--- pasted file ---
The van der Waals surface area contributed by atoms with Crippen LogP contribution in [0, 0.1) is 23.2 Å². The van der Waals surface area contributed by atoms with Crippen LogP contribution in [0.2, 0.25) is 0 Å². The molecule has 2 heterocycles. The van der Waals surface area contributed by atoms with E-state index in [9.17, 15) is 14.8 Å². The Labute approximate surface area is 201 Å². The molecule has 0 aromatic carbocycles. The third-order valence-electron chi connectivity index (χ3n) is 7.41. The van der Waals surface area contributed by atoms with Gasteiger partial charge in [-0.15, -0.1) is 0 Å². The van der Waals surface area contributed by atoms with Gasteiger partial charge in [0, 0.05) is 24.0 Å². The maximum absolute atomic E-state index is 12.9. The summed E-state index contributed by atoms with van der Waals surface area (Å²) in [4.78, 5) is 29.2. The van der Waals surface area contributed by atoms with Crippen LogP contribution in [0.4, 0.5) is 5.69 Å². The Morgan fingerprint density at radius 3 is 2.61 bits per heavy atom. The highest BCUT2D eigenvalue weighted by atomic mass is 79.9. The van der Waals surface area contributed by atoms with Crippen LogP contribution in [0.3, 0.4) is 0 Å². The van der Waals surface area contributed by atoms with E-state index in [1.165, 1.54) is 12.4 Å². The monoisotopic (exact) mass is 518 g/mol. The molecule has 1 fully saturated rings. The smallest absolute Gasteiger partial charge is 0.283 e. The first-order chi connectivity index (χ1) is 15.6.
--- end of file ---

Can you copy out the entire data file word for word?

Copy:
The van der Waals surface area contributed by atoms with Crippen LogP contribution in [0, 0.1) is 23.2 Å². The van der Waals surface area contributed by atoms with Crippen LogP contribution in [0.2, 0.25) is 0 Å². The molecule has 2 heterocycles. The van der Waals surface area contributed by atoms with E-state index in [9.17, 15) is 14.8 Å². The Labute approximate surface area is 201 Å². The molecule has 0 aromatic carbocycles. The third-order valence-electron chi connectivity index (χ3n) is 7.41. The van der Waals surface area contributed by atoms with Gasteiger partial charge in [-0.15, -0.1) is 0 Å². The van der Waals surface area contributed by atoms with Gasteiger partial charge in [0, 0.05) is 24.0 Å². The maximum absolute atomic E-state index is 12.9. The summed E-state index contributed by atoms with van der Waals surface area (Å²) in [4.78, 5) is 29.2. The van der Waals surface area contributed by atoms with Crippen LogP contribution in [0.4, 0.5) is 5.69 Å². The Morgan fingerprint density at radius 3 is 2.61 bits per heavy atom. The highest BCUT2D eigenvalue weighted by atomic mass is 79.9. The van der Waals surface area contributed by atoms with Crippen LogP contribution in [0.3, 0.4) is 0 Å². The van der Waals surface area contributed by atoms with E-state index in [1.165, 1.54) is 12.4 Å². The monoisotopic (exact) mass is 518 g/mol. The molecule has 1 fully saturated rings. The smallest absolute Gasteiger partial charge is 0.283 e. The first-order chi connectivity index (χ1) is 15.6.